E-waste: A Battle between Responsible Recycling and Global Dumping

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e-wasteAccording to the latest Nielsen reports, about two-thirds of the country possesses smart phones. On average, Americans have 4 digital devices and spend about 60 hours a week consuming digital content. And manufacturers keep coming up with new technology enticing young and old to trade in their old gadgets for new ones with gleaming features. So what do people do with their old electronic gadgets?

According to the EPA, about 41.1 million desktops and laptops are discarded every year. Every 18 months, old cell phones are replaced by new ones. And only about 30 percent of these were recycled. The rest of the e-waste continues to be dumped in landfills around the world. And herein lies the silent, almost invisible assault on our environment—a battle waged by the irresponsible dumping of e-waste. Unconfronted, it could have a destructive effect on our environment. Here's why.

E-Waste Dumping: An Assault on our Environment

Electronic devices are made up of toxic metals like lead and mercury. Up to 60 hazardous elements can be found in complex electronics. These substances leak from the e-waste landfills into the soil and cause undesirable effects on the environment:

  • The soil is polluted and cannot support the growth of any kind of vegetation
  • The chemicals leak from the soil into the ground water and in turn pollute the water in that particular area.
  • If this water is consumed it can lead to deformities, fatal illnesses and in some cases has even proven to be carcinogenic.
  • Mercury, PVC and brominated flame retardants are used for making switches, wires and cables. These products can release toxins into the atmosphere if they are burned or fragmented. Many of these substances have damaging effects on health and can be carcinogenic, according to the National Geographic.

Contributing to the Problem

Many recycling companies that accept e-waste do not recycle or dispose of e-waste properly. 70-80% of e-waste that is sent to recyclers is not recycled but is exported to developing countries. These companies compromise on safety finding it more cost efficient to send e-waste to underdeveloped countries rather than having to deal with safely discarding the e-waste themselves. There's also more profit to be had as many of these third world dealers either re-sell electronic equipment, use parts that work in the manufacturing of new electronics or extract valuable metal such as copper and even traces of gold for re-selling.

Interpol has intercepted e-waste that is being illegally exported to countries in Asia and Africa on many occasions. It is legal to export used electronics to poor countries only if they can be reused or refurbished. Unfortunately quite a few companies are now taking advantage of this and are exporting e-waste as "used goods" when they are in fact non functional. As a consequence parts of West Africa and Southeast Asia are being turned into landfills.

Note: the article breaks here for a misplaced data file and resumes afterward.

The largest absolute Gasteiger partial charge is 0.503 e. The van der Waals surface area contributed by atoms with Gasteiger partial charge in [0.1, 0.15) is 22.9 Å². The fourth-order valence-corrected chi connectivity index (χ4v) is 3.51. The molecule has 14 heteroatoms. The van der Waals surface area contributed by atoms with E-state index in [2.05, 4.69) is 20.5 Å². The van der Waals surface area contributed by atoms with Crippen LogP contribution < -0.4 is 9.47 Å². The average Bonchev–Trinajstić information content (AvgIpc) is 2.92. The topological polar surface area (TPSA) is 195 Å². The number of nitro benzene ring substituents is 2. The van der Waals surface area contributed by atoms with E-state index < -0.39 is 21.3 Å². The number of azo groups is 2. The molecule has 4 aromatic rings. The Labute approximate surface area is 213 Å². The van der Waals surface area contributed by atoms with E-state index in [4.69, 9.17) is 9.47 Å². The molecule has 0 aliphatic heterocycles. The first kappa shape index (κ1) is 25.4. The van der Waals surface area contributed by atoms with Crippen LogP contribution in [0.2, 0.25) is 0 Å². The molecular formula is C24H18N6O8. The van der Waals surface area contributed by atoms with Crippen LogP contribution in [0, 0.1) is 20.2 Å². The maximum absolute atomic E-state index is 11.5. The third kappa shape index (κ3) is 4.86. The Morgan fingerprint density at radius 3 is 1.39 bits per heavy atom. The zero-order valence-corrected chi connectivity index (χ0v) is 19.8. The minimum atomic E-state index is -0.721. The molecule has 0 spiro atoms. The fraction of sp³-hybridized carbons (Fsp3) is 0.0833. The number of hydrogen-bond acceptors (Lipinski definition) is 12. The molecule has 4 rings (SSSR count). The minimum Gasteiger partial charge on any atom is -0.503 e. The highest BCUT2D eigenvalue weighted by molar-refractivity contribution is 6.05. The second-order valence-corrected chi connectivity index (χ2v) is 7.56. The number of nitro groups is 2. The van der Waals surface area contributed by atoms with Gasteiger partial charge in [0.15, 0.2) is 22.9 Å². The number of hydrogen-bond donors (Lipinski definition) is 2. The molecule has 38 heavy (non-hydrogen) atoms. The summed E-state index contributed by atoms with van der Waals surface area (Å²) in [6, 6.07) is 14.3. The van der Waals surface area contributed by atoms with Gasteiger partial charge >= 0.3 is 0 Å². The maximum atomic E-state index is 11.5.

Waging War against E-Waste Dumping

Responsible recycling is nothing but going through the right channels to recycle your e-waste (or any other recyclables). Even though 75% of the U.S population recycles their waste, only about 30% of that demographic recycles electronics.

What can you do to mitigate the damaging effects of e-waste dumping? Here are a few ideas.

  • Make use of manufacturers and retailers who take back electronics. For instance, Apple has a recycling program for responsible recycling of their old electronics. Electronic recycling is available at Best Buy stores across the country. Wal-Mart has a smart phone and tablet trade-in program making buying new gadgets less expensive in the US.
  • Donate your old gadgets to schools or non-profit organizations.
  • Upgrade your electronics whenever possible instead of buying a new gadget.
  • In Australia, many municipal recycling programs partner with suppliers of waste ballers machines and compactors such as Miltek Australia and offer free e-waste pick-up for businesses, nonprofit organizations, educational institutions and government entities.

The Battle against E-Waste Dumping Needs You!

Right now only about 30 percent of e-waste is recycled. When we can recover 70 percent of our newspapers/mechanical paper and 91 percent corrugated cardboard, we definitely can do a better job at e-recycling! Every effort counts. The next time you buy a new gadget, make sure you lay your old one to rest in a responsible manner.

A post by Kidal Delonix (1880 Posts)

Kidal Delonix is author at LeraBlog. The author's views are entirely his/her own and may not reflect the views and opinions of LeraBlog staff.
Chief editor and author at LERAblog, writing useful articles and HOW TOs on various topics. Particularly interested in topics such as Internet, advertising, SEO, web development, and business.

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